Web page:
Opinion: 'A community of global citizens? Boring.'

Universities like to present themselves as hubs of inclusive, varied culture but don’t include class diversity, Marit de Roij observes.

A while ago, I took part in a volunteer project somewhere abroad and far away. To get acquainted, we were asked to line up in alphabetical order of the names of our home countries. That was bad enough, but the situation did not improve when I realised which nationalities my colleagues alleged they were.

A number of people had formed separate groups at the letters g and w and were calling themselves global citizens or worldwide citizens. “I have two passports and have lived in six different countries in the last decade, so I just don’t identify with one single country. There’s no place where I can really call home.” It just breaks your heart.

It’s no different in Oxford. You can’t move for people with double or even triple nationalities and for students who, tragically, only have one nationality but if you talk to them for a while will tell you that of course they were raised bilingually or at least had a grandmother who spoke French to them. And even if they’ve spent their whole life in one country, there are always a few ancestors who originally came from somewhere else, so they are forced to call themselves bi-cultural.

This cultural boasting slows down things quite a bit. If you just want to have a quick chat, you have to listen to someone explain how he or she is “Slovakian-Italian in theory but grew up in Berlin and identifies more generally with the Anglo-Saxon world”. Of course, this international lifestyle includes holidays all over the world, because faraway cultures are so incredibly inspirational.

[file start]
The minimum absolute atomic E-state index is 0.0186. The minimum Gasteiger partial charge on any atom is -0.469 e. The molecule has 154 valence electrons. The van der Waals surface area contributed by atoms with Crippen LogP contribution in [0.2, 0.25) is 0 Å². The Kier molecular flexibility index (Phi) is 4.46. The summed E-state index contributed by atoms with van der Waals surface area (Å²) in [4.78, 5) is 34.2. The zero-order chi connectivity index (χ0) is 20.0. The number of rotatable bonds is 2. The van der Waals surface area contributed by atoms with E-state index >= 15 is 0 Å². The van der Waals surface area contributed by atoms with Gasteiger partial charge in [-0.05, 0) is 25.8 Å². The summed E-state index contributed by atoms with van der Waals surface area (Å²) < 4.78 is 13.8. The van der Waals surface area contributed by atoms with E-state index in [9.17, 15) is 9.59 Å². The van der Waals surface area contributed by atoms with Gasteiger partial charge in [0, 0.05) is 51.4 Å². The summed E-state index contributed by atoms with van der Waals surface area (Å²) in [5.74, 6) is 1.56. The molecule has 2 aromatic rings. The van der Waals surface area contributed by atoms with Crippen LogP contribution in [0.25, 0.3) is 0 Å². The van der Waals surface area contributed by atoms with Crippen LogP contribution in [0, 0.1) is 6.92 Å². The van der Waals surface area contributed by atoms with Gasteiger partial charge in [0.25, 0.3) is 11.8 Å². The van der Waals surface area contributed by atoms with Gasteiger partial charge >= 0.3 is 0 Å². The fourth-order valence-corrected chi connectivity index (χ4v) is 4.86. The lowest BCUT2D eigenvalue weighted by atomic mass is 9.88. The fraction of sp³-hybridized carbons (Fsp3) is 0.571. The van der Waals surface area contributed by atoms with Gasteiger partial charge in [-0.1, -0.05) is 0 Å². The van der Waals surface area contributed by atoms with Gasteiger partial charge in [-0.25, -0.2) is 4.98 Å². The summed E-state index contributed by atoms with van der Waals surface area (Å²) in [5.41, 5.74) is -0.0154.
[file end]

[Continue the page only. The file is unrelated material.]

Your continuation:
This somewhat exaggerated form of internationalisation is heartily encouraged at universities like mine, because it means diversity, the fountain of all that is good. What the universities don’t realise is that if more and more students become global citizens, there will be less and less diversity. If everyone has the same cosmopolitan, I’ve-seen-it-all view of the world, Shaun from Stoke-on-Trent will fade slowly into the background. It would be a shame, because the global citizens of this world could learn a lot from Shaun.

The fact– and it’s not a good one – is that they are out-competing Shaun mercilessly. After all, we mustn’t kid ourselves, a global-citizen lifestyle naturally comes with a well-filled wallet to fund the relevant international experience and unpaid traineeships you need to get into a place like Oxford. As a consequence, the gap between town and gown grows ever wider.

A similar discussion about the chances of pupils from state schools and those from public schools getting accepted on a bachelor programme at Oxford has raged for years. Children at hideously expensive public schools get better education and are perfectly prepped for the Admission Test while state-school pupils have no help at all. That, obviously, affects their chances considerably, as you can tell by the statistics for the student population.

By the time the students reach their master’s, their CVs are as important as their academic achievements. CVs should reflect how busy the student has been besides his or her academic work and that he or she has gained international experience and has a strong international orientation. To sum up, he or she should be a positive boon to the inclusive, diverse culture craved by the university. The university looks for all sorts of diversity except class diversity and the opinions it would generate.

Of course, a self-perpetuating elite is nothing new. However, it won’t do academic diversity any good if only one view of the world is encouraged – and just imagine the monotony of the obligatory chats that go with it. More than anything, a community with only global citizens would be very boring.

Marit de Roij studied History and Russian Studies in Leiden and is doing a follow-up master’s degree at Oxford.

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